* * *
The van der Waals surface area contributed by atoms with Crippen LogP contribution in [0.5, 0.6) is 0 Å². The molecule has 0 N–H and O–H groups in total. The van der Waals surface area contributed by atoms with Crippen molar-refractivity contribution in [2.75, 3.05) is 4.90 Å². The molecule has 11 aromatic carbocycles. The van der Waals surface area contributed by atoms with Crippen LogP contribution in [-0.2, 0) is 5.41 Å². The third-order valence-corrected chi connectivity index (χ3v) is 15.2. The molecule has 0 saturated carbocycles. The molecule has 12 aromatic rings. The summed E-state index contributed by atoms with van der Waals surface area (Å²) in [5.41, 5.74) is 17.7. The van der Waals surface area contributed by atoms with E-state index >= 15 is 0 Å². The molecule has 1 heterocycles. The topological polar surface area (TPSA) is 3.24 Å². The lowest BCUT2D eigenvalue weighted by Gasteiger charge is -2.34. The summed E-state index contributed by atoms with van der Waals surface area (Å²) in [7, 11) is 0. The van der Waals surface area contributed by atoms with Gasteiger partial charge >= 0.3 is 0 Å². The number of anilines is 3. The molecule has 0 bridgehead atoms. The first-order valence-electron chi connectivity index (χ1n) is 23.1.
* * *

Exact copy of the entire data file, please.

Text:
The van der Waals surface area contributed by atoms with Crippen LogP contribution in [0.5, 0.6) is 0 Å². The molecule has 0 N–H and O–H groups in total. The van der Waals surface area contributed by atoms with Crippen molar-refractivity contribution in [2.75, 3.05) is 4.90 Å². The molecule has 11 aromatic carbocycles. The van der Waals surface area contributed by atoms with Crippen LogP contribution in [-0.2, 0) is 5.41 Å². The third-order valence-corrected chi connectivity index (χ3v) is 15.2. The molecule has 0 saturated carbocycles. The molecule has 12 aromatic rings. The summed E-state index contributed by atoms with van der Waals surface area (Å²) in [5.41, 5.74) is 17.7. The van der Waals surface area contributed by atoms with E-state index >= 15 is 0 Å². The molecule has 1 heterocycles. The topological polar surface area (TPSA) is 3.24 Å². The lowest BCUT2D eigenvalue weighted by Gasteiger charge is -2.34. The summed E-state index contributed by atoms with van der Waals surface area (Å²) in [7, 11) is 0. The van der Waals surface area contributed by atoms with Gasteiger partial charge >= 0.3 is 0 Å². The number of anilines is 3. The molecule has 0 bridgehead atoms. The first-order valence-electron chi connectivity index (χ1n) is 23.1.